I have a console .NET Core 2.1 app that is using EF Core 2.1. It talks to a Database to read and insert rows. This database is also being updated by other applications at the same time.

The issues I run into is, I create a row from my console app, then an external app deletes this row, and then when I again try to insert the row with the same primary keys, I run into the exception below -

The instance of entity type 'XYZ' cannot be tracked because another instance with the key value '{ID: 11, ABC: 136, DEF: 97}' is already being tracked. When attaching existing entities, ensure that only one entity instance with a given key value is attached.

Below is my code

var entity = PopulateValuesFor(XYZ);

var existingXYZ = _Context.TABLE1
            .Include(r => r.TABLE2)
            .Include(r => r.TABLE3)
            .FirstOrDefault(r => r.Id == 1234);                                 

        if (existingXYZ == null)

The flow is

  1. Above code is called --> row is instered
  2. External app deletes the row from data
  3. Above code is called again --> exception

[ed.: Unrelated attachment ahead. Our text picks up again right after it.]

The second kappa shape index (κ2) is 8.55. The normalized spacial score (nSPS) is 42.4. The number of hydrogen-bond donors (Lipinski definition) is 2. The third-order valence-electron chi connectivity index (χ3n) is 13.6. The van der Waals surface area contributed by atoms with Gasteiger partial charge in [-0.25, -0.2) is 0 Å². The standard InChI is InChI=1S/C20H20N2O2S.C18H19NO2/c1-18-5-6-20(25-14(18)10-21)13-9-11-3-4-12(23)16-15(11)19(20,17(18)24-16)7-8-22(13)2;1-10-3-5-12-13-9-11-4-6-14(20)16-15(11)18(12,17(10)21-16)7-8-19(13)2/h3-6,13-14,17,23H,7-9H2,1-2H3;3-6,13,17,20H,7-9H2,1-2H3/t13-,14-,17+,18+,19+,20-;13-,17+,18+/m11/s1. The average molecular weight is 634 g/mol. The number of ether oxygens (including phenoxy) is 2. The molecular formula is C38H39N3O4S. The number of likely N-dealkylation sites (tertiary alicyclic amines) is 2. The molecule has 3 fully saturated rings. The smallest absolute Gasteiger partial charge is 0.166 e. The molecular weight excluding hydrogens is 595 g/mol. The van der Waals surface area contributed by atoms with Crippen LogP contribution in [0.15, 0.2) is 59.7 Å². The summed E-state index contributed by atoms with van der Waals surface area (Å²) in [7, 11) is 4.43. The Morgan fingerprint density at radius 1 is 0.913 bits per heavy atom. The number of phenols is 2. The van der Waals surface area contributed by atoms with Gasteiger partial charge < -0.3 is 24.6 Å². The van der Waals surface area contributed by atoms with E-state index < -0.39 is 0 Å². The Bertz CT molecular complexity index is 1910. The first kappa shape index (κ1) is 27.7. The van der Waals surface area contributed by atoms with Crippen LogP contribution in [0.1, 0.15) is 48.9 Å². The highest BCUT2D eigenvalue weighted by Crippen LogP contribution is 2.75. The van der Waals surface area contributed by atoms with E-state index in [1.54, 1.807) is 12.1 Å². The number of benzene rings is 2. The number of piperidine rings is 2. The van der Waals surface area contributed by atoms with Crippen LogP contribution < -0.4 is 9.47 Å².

How do I tell the DbContext that the entity is no longer in the database... flush out your entries and add this row to the database again? Because it's a console app, only 1 instance of DbContext is being used, which get's injected into the class implementing this method.

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You seem to have a long lived static context. I would suggest wrapping the above in a using statement and going for a short lived context. That way your context wont think its inserted entity already.

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  • I am creating an instance of services.AddDbContext in StartUp.cs class (yes, I still have this in the console app) so that it gets injected. If I have to create a short lived context, where would I be creating the DbContext? – Gautam T Goudar Sep 19 '18 at 21:09
  • Create it around the transactional boundaries of where you are using it. Instead of injecting the context inject a context factory. A context living for a long time is generally a bad idea. – kmcc049 Sep 19 '18 at 23:15
  • I did not create a context factory, but just ended up creating a new context before each DB operation. This solved the issue. Also I moved the DbContextOptionsBuilder options builder to the OnConfiguring method in the Context class and took it off from the startup. This way, I don't have to worry about Context being injected as a service. – Gautam T Goudar Sep 20 '18 at 3:27

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